It’s always been a source of pride being the first in the family to don a cap and a gown.
But these days it’s starting to seem like everyone is wearing a cap and a gown – even when they don’t really want to. Getting into university can now often feel like more of a default option for graduating high schoolers than a monumental achievement to crack the champagne over.
Australians are now pursuing university qualifications in record numbers, however, job prospects for many graduates remain up in the air. They can often take months or years to get into a job where they can flex their qualifications. Students are also dropping out or changing degrees more than ever before.
One way to ease the pain is to promote other options like TAFE and apprenticeships since everyone simply isn’t built for long hours in libraries and lecture halls. However, we also need to accept that young people will continue choosing university and for a lot of them, this really is the right pathway.
Knowing this we’ve undertaken research and asked our Year13 audience about their experience transitioning from high school to the real world. We’ve discovered what’s on their mind during this time, what influences their decision-making and the things that matter most.
These insights have helped us find areas where universities can improve their communication and youth engagement strategies. Check out the stats below.
1. 20% of first-year university students drop out each year
On top of 1 in 5 students leaving their degrees in their first year, we’ve found that 62% consider dropping out at some point. The biggest reason for this is because they ‘do not know what they want to do’, with 25% citing this as the reason behind their consideration.
In our free university report Here Comes The Drop we show how a clear communications strategy around university course and campus offerings can help better inform and guide students and improve retention rates.
This kind of communication lets young people make informed choices about their post-school education. By doing so, students are more stable in their decision and less likely to dropout.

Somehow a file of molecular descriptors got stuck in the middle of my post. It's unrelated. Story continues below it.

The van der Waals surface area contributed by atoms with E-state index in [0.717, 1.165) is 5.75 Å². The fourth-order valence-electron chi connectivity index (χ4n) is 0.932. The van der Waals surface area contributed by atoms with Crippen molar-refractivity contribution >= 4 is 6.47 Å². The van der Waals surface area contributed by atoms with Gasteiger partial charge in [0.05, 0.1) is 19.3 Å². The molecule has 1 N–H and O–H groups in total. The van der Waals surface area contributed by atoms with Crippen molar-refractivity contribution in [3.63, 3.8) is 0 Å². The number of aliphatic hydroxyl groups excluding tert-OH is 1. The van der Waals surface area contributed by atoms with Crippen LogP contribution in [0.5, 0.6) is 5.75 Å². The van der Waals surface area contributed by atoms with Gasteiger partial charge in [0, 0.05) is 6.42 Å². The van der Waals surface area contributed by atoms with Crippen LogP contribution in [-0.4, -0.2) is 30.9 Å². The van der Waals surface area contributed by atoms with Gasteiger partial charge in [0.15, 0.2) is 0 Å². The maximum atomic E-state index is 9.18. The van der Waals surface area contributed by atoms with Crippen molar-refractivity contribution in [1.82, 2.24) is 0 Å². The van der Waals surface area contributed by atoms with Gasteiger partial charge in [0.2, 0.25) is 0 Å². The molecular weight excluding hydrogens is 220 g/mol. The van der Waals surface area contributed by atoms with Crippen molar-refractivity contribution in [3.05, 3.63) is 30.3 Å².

2. 79% of students chose their university based on the specific course on offer
While we might have ideas about what young people look for in an education institution, our research shows that the number one factor – by a wide margin – is the actual course they’re studying. In comparison, 36% chose ‘proximity to home’, 32% chalked it up to the ‘prestige of uni’ and just 26% said it was due to the ‘student culture’.
You can forget about trying to flex your sandstone buildings – the most important thing universities should focus on is sharing the range of courses on offer and explaining them well.
3. 37% of Gen Z start seriously considering their post-school options in Year 10
Think about it this way – you don’t decide what groceries you’re going to buy at the checkout line, do you? Now magnify the weight of this decision tenfold since for graduating students it’s not just their dinner at stake, it’s their future.
So to have an effective marketing strategy for your university, it’s important you’re not just targeting those in the final throes of exams. You need to start your messaging early and be present until they finally make that decision.
For the organisations we partner with at Year13, we achieve this with a combination of direct and indirect articles that ensure your university is being considered at every stage across students final years of school.
For more data and insights about Gen Z’s transition from school to further education, be sure to attend our Youth Engagement Summit 2020.
4. 25% of students think career expos/open days/university talks had the biggest impact on their post-school decisions
While digital communication is necessary to reach today’s youth, you can’t ignore the impact of presentations and real-world interaction. These events are an opportunity for universities to make a personal connection to prospective students, often being the thing to drive the final decision amongst fretting youth.
Our survey found these events were influential for more students than family and career advisors when deciding on what university to study at.
5. 76% of Gen Z want more personalised career advice
When we asked what would help them to receive better career advice this was the clear winner. It topped a list including access to mentors/industry professionals and an advisor they can relate to or connect with.
Separately, 77% of young Australians said one of the most important factors that influence their post-school education decision was career outcomes. It’s clear that students want more than just help picking a university course – they want to know how it will affect their career goals and aspirations.
6. 96% of young people believe enjoyment is the most important factor when considering their future career
Gen Z like all young generations may be idealistic but they also put emphasis on financial and job security. However, we’ve found an overwhelming amount of young people still prioritise happiness over anything else when it comes to deciding their future career.
This insight cannot be ignored in university marketing. Include all the practical information when it comes to course information but there’s more to show. When talking about career outcomes, things like money and employability are important, but so is how the job can tap into their passions, provide purpose and give them the ability to create change in the world.
These messages are what young people are looking for online – and this happiness is what they’re searching for in their careers.Grab your free copy of our After The ATAR III report for more data and unique insights about Gen Z.